Michael Barnett.
Aleph Melbourne.

Australian Jewish News
Oct 30 2009
Page 23

Matters of Principal
James Kennard

Building the blocks of marriage

In an age of instant gratification, we are failing to teach our children the skills of perseverance, especially when it comes to sustaining a marriage.

GOOD news! Australia’s divorce rate last year was its lowest since 1992 and the number of marriages is on the rise. But before we become too complacent and begin to believe that we live in the land of matrimonial harmony, we must note that even this record low constituted no less than 47,000 divorces, compared to only 118,000 nuptials. Four in 10 marriages are still estimated to end in divorce.

So although the short-term trend is encouraging, the longer-term changes over decades show a significant decline in the number of marriages both commencing and enduring.

Every divorce is a personal tragedy. Often no-one is to blame, although many have to suffer. But as parents and educators, we must ask if we are preparing our children well for what will be the most important and consequential task of their adult lives – creating a loving and lasting marriage, for their own sake and that of their own children.

In some crucial respects, we are not succeeding. We are failing to teach our children to compromise or to persevere.

In striving to give our children self-esteem – a vital and difficult challenge in the world of competitive and sometimes cruel teenagers – we too often confuse self-worth with self-importance.

We put our children on a pedestal and tell each of them they are the most important person in their world. Bar and bat mitzvah parties turn into coronations of princes and princesses, with no indication that the youngster has any more to achieve in order to reach perfection.

Yet marriage requires precisely the opposite approach. Suddenly each partner in a couple has to realise that they are, at best, the second most important person in the world. They have to learn to share, to compromise and to yield. When in our children’s childhood and youth do we teach them these skills?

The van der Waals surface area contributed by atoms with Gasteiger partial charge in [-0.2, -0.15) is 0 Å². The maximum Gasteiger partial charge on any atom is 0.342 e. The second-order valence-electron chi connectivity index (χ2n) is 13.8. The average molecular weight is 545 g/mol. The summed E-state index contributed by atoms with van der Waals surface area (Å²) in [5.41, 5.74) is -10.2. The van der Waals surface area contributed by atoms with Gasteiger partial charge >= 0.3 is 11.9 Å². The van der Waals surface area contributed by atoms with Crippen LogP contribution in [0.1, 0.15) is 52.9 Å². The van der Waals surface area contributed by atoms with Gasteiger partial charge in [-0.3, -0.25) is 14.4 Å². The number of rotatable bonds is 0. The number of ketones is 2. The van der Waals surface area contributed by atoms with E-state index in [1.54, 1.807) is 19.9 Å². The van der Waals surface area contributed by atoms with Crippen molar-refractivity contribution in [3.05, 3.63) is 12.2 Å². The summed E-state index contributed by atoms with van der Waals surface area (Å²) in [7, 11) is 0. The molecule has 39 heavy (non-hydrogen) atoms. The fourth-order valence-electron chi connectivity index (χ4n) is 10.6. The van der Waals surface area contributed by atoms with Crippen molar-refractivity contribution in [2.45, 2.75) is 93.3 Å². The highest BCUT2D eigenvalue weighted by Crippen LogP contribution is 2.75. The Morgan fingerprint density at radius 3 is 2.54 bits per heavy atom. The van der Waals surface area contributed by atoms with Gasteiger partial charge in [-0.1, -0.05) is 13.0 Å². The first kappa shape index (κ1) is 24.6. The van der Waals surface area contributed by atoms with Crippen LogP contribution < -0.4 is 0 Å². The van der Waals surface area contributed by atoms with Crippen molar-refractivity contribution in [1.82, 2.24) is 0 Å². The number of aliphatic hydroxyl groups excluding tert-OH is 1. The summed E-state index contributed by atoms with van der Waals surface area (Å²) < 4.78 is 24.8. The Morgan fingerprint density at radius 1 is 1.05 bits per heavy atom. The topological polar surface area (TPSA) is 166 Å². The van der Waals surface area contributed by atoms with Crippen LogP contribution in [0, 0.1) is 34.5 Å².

If a marriage hits a bumpy moment, as it often does, are future partners prepared? To the delight of advertisers and manufacturers, we live in a culture of “ending is better than mending”.

As soon as the iPod or iPhone looks tarnished, it’s time to get a new one (and that’s if we haven’t already upgraded simply because a new, slightly improved, model has been released). If a child has problems at school, the solution is to try a new one.

Clothes that suited us well 12 months ago are now “so last year”.

The same applies to challenges. In an era of instant gratification, if a problem cannot be solved quickly, it cannot be solved at all.

But marriage requires a mindset that is diametrically opposed to this cult of the new. We have to find opportunities to teach our children that often it is the old things that are worth preserving and that persevering with a problem may, in time, bring a solution.

Our children are not helped by the messages about relationships they receive from the media. The most popular movie genre, the romantic comedy, follows the same formula as the fairytale that was its cultural antecedent: boy meets girl, boy loses girl, boy gets girl again – and they live happily ever after.

Dramas, on the other hand, usually start with a couple in a relationship and chronicle its dissolution. So the real (and best) story, of a couple working on their marriage and making it last, is rarely told.

One message that young people learn from their peers – that may or may not be endorsed by their parents – is the devaluing of sexual intimacy. In the past, society understood that sex was reserved for marriage and, even though this convention was often ignored, the expectation itself showed how physical relations can serve as a unique bond between couples permanently committed to each other for the long term.